To return to this very serious point, what is happening is that there will be an expansion of the Customs headquarters at Southend to deal with the headquarters part of V.A.T.

Sir S. McAdden

While welcoming the overwhelming interest which hon. Members seem to take in my constituency, may I say one word for myself and ask a question? Is my right hon. Friend aware that the decision to site the Customs and Excise headquarters in Southend was taken, not by him, but by the previous Government and that what is now pro- posed is merely a limited extension of the facilities in Southend, whereas the regional facilities, as my right hon. Friend said, will be spread throughout the country?

Does my right hon. Friend appreciate that, although there seems to be a unanimous desire on the part of hon. Members to send unpleasant things to Southend, such as the third London Airport, they seem to be very unhappy when my right hon. Friend sends somehing pleasant to Southend?

The Prime Minister

My hon. Friend has made a valid point.

Mr. Arthur Davidson

In view of the difficulties that the Prime Minister has got himself into, would not the ideal solution be for him to scrap the whole idea of V.A.T.? If he is not prepared to do that, has he thought of siting the headquarters in Accrington, which would have the approval of all hon. Members?

The Prime Minister

I remember that the Leader of the Opposition when he was Prime Minister said that, as the Community had adopted V.A.T., this was one of the tax measures he was prepared to accept if we were to go into the Community. [Interruption.] I think that I report the Leader of the Opposition perfectly accurately. I hope that that is still his view.

Mr. Harold Wilson

Mr. Speaker, having been foreclosed earlier at your discretion, on Questions affecting the Common Market, may I say to the Prime Minister that I said many times from that side of the House and from this that, if the terms were right for going into the Common Market, there would be certain very unpalatable burdens which Britain must bear in return for the advantages accruing from joining? One was V.A.T. The other was the common agricultural policy. I made it clear from that bench, as I have from this, that the idea of supporting V.A.T. on its own and not as part of the Common Market would be intolerable to all of us in this party.

The Prime Minister

On that we disagree, because there is a great body of opinion in Britain which believes that V.A.T. can be an asset to this country, particularly as it involves the abolition of purchase tax and selective employment tax and encourages exports. There is a perfectly legitimate difference of opinion about this. What I hope to be able to do is to persuade the right hon. Gentleman, who when he opened negotiations accepted the common agricultural policy, as he will agree, that the arrangements which we have negotiated are satisfactory and that this will allow him to support our entry into Europe.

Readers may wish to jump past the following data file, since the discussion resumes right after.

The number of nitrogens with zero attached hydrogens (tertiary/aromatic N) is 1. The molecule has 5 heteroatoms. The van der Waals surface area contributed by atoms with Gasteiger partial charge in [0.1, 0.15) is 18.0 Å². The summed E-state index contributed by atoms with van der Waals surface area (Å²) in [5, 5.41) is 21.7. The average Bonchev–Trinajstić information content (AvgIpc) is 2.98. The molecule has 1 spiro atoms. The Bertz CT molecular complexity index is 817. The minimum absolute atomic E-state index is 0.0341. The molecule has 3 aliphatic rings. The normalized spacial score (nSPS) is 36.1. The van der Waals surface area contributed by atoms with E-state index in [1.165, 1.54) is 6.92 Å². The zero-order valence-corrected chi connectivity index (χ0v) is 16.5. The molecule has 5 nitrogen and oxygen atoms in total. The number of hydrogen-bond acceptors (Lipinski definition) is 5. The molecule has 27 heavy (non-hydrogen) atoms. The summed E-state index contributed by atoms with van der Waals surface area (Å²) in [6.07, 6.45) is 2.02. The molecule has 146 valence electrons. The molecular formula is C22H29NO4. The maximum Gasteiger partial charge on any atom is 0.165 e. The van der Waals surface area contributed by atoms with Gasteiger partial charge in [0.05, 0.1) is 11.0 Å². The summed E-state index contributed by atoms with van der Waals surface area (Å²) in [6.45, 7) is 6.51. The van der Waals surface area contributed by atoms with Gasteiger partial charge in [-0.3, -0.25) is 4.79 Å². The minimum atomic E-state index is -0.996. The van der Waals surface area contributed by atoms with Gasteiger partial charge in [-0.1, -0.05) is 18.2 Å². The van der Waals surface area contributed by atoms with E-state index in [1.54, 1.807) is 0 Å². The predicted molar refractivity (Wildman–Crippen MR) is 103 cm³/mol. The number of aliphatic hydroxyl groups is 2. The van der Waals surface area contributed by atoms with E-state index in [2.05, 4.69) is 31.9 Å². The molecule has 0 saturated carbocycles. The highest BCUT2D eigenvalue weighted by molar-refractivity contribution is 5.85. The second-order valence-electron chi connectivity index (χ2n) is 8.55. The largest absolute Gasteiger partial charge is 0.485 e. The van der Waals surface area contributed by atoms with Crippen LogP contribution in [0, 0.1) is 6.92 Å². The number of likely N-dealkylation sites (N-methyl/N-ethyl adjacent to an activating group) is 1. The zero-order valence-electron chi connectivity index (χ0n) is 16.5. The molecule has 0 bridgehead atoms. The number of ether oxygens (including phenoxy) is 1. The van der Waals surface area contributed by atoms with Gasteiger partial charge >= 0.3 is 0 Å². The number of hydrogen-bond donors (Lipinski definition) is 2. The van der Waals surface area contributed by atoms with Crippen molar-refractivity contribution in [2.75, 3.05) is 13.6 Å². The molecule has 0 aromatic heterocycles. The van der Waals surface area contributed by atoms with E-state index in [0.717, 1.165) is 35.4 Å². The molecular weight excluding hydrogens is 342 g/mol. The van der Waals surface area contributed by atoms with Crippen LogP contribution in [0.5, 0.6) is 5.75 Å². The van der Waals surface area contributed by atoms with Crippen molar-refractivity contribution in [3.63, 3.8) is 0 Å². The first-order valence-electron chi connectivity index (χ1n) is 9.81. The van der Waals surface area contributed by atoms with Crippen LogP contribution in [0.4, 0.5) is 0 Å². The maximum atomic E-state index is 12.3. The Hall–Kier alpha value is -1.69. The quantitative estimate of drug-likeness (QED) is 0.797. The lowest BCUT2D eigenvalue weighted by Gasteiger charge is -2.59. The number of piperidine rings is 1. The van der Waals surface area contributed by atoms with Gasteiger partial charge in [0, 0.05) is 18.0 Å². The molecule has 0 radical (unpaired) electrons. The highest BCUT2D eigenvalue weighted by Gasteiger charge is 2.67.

Mr. Harold Wilson

May I ask the right hon. Gentleman if he remembers the name of the very testy Leader of the Opposition who during the election, when questioned about this point on television, said, "V.A.T. is no part of our policy"?

The Prime Minister

We set out in the election manifesto—[HON. MEMBERS: "Answer."]—that we were not committed to V.A.T., and I said so on television. That was our position, and it was absolutely clear. [HON. MEMBERS: "Answer."] I have answered the right hon. Gentleman, if he would listen. This is precisely what I said on television, and it was precisely what was in the election manifesto. [Interruption.] If the right hon. Gentleman will look up the election manifesto he will see that we were not committed to V.A.T. When we came into Government we discussed with the Treasury the work which we had done and which N.E.D.C. had done on it, and then my right hon. Friend the Chancellor in his Budget speech announced that he accepted V.A.T.

Mr. Harold Wilson rose

Sir T. Brinton

On a point of order, Mr. Speaker. May we please be informed what an argument about the merits of V.A.T. has to do with the Question?

Mr. Harold Wilson

First, does the Prime Minister deny using the words I have just attributed to him? Second, does he deny that the Conservative Central Office sacked one of its staff for saying in Hampstead at the beginning of the election that the reason that V.A.T. was out of the election manifesto was that it was unpopular?

The Prime Minister

The gentleman concerned was not sacked at all. [Interruption.] I do not know why the right hon. Gentleman works himself into such a state. We said in the election manifesto that we were examining the whole of indirect taxation, that this in- cluded V.A.T., and that, if it were instituted, it would mean the abolition of S.E.T. and purchase tax. That is the position. Now we have examined it. We have published a Green Paper on it and the Chancellor of the Exchequer has accepted it. It is now to be embodied in our tax reforms. What the right hon. Gentleman should address his mind to is the fact that, if we go into Europe, as we are proposing to Parliament, it will involve the V.A.T. and he must therefore give his decision on whether we should go into Europe on that basis.